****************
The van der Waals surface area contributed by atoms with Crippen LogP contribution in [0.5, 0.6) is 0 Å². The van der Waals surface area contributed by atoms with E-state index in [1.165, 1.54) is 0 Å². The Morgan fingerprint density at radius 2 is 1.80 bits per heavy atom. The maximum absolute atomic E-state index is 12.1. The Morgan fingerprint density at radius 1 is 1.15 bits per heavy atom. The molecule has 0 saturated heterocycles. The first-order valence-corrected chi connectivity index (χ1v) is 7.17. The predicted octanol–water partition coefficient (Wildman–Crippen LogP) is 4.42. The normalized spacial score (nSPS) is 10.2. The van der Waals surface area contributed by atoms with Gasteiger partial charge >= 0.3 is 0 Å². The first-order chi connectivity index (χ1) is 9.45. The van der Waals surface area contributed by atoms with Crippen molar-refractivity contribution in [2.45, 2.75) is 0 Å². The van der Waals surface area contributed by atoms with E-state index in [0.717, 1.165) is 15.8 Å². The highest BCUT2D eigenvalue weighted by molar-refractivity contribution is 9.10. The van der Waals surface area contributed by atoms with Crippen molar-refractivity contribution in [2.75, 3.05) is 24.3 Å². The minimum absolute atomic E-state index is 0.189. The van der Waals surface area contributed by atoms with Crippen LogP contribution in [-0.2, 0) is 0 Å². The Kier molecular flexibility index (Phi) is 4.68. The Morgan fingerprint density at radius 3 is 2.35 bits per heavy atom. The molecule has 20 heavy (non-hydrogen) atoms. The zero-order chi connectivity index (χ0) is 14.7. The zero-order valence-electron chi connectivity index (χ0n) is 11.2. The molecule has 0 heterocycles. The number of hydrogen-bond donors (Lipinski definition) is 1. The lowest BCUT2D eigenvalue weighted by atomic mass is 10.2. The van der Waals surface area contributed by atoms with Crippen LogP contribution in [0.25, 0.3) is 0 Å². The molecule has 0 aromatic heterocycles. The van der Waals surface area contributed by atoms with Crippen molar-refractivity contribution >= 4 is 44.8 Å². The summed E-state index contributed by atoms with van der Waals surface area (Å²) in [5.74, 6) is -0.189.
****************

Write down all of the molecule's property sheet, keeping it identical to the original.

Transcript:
The van der Waals surface area contributed by atoms with Crippen LogP contribution in [0.5, 0.6) is 0 Å². The van der Waals surface area contributed by atoms with E-state index in [1.165, 1.54) is 0 Å². The Morgan fingerprint density at radius 2 is 1.80 bits per heavy atom. The maximum absolute atomic E-state index is 12.1. The Morgan fingerprint density at radius 1 is 1.15 bits per heavy atom. The molecule has 0 saturated heterocycles. The first-order valence-corrected chi connectivity index (χ1v) is 7.17. The predicted octanol–water partition coefficient (Wildman–Crippen LogP) is 4.42. The normalized spacial score (nSPS) is 10.2. The van der Waals surface area contributed by atoms with Gasteiger partial charge >= 0.3 is 0 Å². The first-order chi connectivity index (χ1) is 9.45. The van der Waals surface area contributed by atoms with Crippen molar-refractivity contribution in [2.45, 2.75) is 0 Å². The van der Waals surface area contributed by atoms with E-state index in [0.717, 1.165) is 15.8 Å². The highest BCUT2D eigenvalue weighted by molar-refractivity contribution is 9.10. The van der Waals surface area contributed by atoms with Crippen molar-refractivity contribution in [2.75, 3.05) is 24.3 Å². The minimum absolute atomic E-state index is 0.189. The van der Waals surface area contributed by atoms with Crippen LogP contribution in [-0.2, 0) is 0 Å². The Kier molecular flexibility index (Phi) is 4.68. The Morgan fingerprint density at radius 3 is 2.35 bits per heavy atom. The molecule has 20 heavy (non-hydrogen) atoms. The zero-order chi connectivity index (χ0) is 14.7. The zero-order valence-electron chi connectivity index (χ0n) is 11.2. The molecule has 0 heterocycles. The number of hydrogen-bond donors (Lipinski definition) is 1. The lowest BCUT2D eigenvalue weighted by atomic mass is 10.2. The van der Waals surface area contributed by atoms with Crippen LogP contribution in [0.25, 0.3) is 0 Å². The molecule has 0 aromatic heterocycles. The van der Waals surface area contributed by atoms with Crippen molar-refractivity contribution >= 4 is 44.8 Å². The summed E-state index contributed by atoms with van der Waals surface area (Å²) in [5.74, 6) is -0.189.